A best practice for dementia care and caregiver support is person-centered care. According to the Alzheimer’s Society, person-centered care involves:

  • Treating the person with dignity and respect
  • Understanding their history, lifestyle, culture, and preferences, including their likes, dislikes, hobbies, and interests
  • Looking at situations from the point of view of the person with dementia
  • Providing opportunities for the patient to have conversations and relationships with other people
  • Ensuring the person has the chance to try new things or take part in activities they enjoy

Howell said a logical approach is for hospice nurses to partner with the patients and families “to empower them and their caregivers to support the life that the [patient] wants to live.”

Recognizing challenges and risks

Learning about the different types of issues that arise and how to manage them are important elements of education in dementia care. Physical complications can add to the stress of someone living with dementia and can compound the challenges of providing effective care. Behavior factors may also make interactions with someone living with dementia frustrating and difficult.

A person with dementia may at times experience the following physical or behavior issues:

  • Decreasing their eating and drinking
  • Having balance issues or falls with injury
  • Making verbal threats or striking out at others
  • Wandering and getting lost
  • Being unable to speak, understand others, express thoughts
  • Having difficulty managing finances
  • Losing personal items
  • Having difficulty sleeping enough or sleeping excessively
  • Contacting caregivers or family repeatedly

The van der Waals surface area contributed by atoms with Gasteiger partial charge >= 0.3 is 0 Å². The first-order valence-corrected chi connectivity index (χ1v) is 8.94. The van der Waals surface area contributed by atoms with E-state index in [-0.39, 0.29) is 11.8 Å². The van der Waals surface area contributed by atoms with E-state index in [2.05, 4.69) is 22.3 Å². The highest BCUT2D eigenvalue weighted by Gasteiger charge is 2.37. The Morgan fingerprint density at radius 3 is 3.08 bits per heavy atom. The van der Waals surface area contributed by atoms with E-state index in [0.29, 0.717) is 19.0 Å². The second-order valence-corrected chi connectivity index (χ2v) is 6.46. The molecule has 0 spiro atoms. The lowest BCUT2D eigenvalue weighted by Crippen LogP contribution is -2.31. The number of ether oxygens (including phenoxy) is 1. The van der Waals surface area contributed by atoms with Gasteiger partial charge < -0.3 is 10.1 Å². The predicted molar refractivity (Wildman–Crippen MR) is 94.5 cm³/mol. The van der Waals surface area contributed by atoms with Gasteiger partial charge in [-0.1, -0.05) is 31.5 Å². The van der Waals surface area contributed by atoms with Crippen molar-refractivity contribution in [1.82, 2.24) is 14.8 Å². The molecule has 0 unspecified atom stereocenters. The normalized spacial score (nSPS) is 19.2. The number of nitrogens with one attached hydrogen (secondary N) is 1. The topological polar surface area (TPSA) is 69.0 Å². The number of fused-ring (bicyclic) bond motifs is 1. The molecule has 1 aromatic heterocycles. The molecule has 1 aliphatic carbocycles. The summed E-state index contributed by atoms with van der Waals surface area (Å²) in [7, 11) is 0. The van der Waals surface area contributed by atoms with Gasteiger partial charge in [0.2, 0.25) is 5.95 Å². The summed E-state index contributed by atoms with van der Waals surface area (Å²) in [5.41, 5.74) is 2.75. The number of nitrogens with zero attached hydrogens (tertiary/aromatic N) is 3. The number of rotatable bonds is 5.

• Developing infections or pneumonias
  • Refusing care

Although these issues are common, the needs of a person with dementia can vary from day to day and hour to hour, and their behavior and responses while receiving care can vary just as much.

To personalize care, hospice nurses should be prepared to deal with these variations in respectful and effective ways. Simulations can help bring home the challenges and different perspectives of those receiving and giving care, as the Relias video, A Day in the Life of Henry, highlights.

Support for caregivers

According to the Nurse.com continuing education course, Dementia in the Older Adult, dementia care emphasizes the needs of caregivers and considers how to enhance their relationships with the patient.

As the disease progresses, caregivers often experience physical, emotional, social, financial, and other stresses that come with being a family caregiver. Hospice nurses can encourage caregivers to use respite care services, support groups, or home care providers to give themselves necessary breaks and care for their own physical and mental health.

Hospice nurses and other members of the interdisciplinary team can also provide caregivers with:

  • Information about dementia such as behavior management strategies
  • Information about support groups and resources to ease isolation
  • Approaches for finding meaning and focusing on gratitude
  • Strategies to address safety concerns
  • Resources they can use to address legal and financial issues, including advance directives and appointing medical and financial power of attorney

Caregivers should be provided with evidence-based information, but in a form that is easy to understand and culturally sensitive.

Dementia is a complicated disease, but hospice nurses who are well-versed in the complex set of dynamics around people living with dementia can elevate the patient’s quality of life. They can also be a port in the storm for families who are witnessing the disease’s progression and just want the best for their loved ones.

Let us help you prepare for your hospice and palliative nurse certification exam.

 

 

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Aliza Inbari and Sallie Jimenez
Aliza Inbari, MBA, has worked in marketing and communications for more than 20 years. At Relias, she partners with physicians, nurses, curriculum designers, writers, and other staff members to shape healthcare content designed to improve clinical practice, staff expertise, and patient outcomes. Sallie Jimenez is a Content Marketing Manager for Nurse.com, which covers industry news and trends in the nursing profession and health care. Jimenez has more than 25 years of healthcare journalism, content marketing, and editing experience.